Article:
3. PF-Ekpe Udoh:Baylor

  4. One of the players who improved their stock most in the NCAA Tournament was Baylor's power forward Ekpe Udoh. Although Udoh doesn't display a great offensive game, he wouldn't need to be the savior for the Trail Blazers, who are just looking for a backup 4 to spell LaMarcus. Even without a true offensive move, he still put up 13.9 points, 9.8 rebounds, and a fifth best 3.7 blocks per game. What he lacks in traditional post-moves, he makes it up with a lightning quick first step for a person of his size (as seen by the video below), which aids him in getting to all the loose balls, and at 6-10, he loves to shot block and can do so with either hand. Udoh is the perfect fit for what the Blazers are looking for in a bench player and as shown by his progression from his two years at Michigan to where he is at now, not only does there seem to be more potential in his game but a strong work ethic is engraved in him as well.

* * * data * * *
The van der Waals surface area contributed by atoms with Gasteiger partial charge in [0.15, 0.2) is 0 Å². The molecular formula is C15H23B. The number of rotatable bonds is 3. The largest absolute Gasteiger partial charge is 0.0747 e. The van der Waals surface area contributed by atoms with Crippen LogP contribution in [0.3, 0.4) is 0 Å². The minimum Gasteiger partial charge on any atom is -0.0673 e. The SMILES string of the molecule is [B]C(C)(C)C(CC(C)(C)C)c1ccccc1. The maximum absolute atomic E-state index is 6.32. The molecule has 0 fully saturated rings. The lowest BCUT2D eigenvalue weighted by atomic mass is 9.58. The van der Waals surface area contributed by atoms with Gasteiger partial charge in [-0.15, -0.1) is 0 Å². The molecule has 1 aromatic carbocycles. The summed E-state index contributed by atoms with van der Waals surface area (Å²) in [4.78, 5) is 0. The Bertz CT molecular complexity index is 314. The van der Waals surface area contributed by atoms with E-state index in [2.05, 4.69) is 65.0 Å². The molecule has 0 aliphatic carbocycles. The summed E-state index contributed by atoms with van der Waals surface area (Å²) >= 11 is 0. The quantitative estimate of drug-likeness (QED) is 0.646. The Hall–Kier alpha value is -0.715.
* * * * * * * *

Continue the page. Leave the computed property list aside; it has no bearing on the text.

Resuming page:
5. C-Larry Sanders:Virginia Commonwealth

  6. Yet another long, lanky big man makes the list, this time it's VCU's Larry Sanders. Relatively new to the game, Sanders has only been hooping for five years and accompanied by his 7-7 wingspan, it has allowed for him to become one of the most intriguing prospects in the draft. Anytime a 6-10 big man has abnormally long arms, is still relatively raw in a basketball sense, and already has an instinct for blocking shots, has to be looked at with great consideration come draft time. Over the course of his Junior year, Sanders lead the 27-9 Rams in scoring, rebounding, and blocks with averages of 14.4, 9.1 and 2.6 respectively. Compared to a former Trail Blazer, Theo Ratliff, Sanders would most likely be a one-trick pony in the league, but with their starting unit set for the foreseeable future, the Blazers need to find players who can carve out a niche for themselves. Just like with Whiteside, there would be no rush in putting Sanders on the floor right away. Working on his game on a daily basis with Bill Bayno could do wonders for Larry and the Blazers could reap those rewards down the line when a center position opens up.